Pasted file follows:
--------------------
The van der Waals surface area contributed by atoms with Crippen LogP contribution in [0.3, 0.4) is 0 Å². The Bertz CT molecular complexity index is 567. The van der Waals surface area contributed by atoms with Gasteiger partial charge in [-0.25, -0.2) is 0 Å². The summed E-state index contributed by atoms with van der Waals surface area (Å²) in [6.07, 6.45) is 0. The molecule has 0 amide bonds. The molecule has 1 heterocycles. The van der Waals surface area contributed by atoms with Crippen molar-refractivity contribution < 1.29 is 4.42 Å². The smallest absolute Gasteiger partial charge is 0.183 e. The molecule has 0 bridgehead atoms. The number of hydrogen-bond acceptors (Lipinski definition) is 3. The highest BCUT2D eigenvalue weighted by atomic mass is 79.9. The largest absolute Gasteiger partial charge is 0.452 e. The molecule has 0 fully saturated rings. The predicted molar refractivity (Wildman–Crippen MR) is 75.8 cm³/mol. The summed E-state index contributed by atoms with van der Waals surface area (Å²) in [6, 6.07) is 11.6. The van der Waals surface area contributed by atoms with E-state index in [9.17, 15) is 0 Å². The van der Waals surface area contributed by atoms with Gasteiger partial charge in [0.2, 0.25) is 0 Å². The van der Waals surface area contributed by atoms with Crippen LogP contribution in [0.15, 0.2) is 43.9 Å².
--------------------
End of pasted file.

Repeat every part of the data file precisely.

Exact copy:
The van der Waals surface area contributed by atoms with Crippen LogP contribution in [0.3, 0.4) is 0 Å². The Bertz CT molecular complexity index is 567. The van der Waals surface area contributed by atoms with Gasteiger partial charge in [-0.25, -0.2) is 0 Å². The summed E-state index contributed by atoms with van der Waals surface area (Å²) in [6.07, 6.45) is 0. The molecule has 0 amide bonds. The molecule has 1 heterocycles. The van der Waals surface area contributed by atoms with Crippen molar-refractivity contribution < 1.29 is 4.42 Å². The smallest absolute Gasteiger partial charge is 0.183 e. The molecule has 0 bridgehead atoms. The number of hydrogen-bond acceptors (Lipinski definition) is 3. The highest BCUT2D eigenvalue weighted by atomic mass is 79.9. The largest absolute Gasteiger partial charge is 0.452 e. The molecule has 0 fully saturated rings. The predicted molar refractivity (Wildman–Crippen MR) is 75.8 cm³/mol. The summed E-state index contributed by atoms with van der Waals surface area (Å²) in [6, 6.07) is 11.6. The van der Waals surface area contributed by atoms with E-state index in [9.17, 15) is 0 Å². The van der Waals surface area contributed by atoms with Gasteiger partial charge in [0.2, 0.25) is 0 Å². The van der Waals surface area contributed by atoms with Crippen LogP contribution in [0.15, 0.2) is 43.9 Å².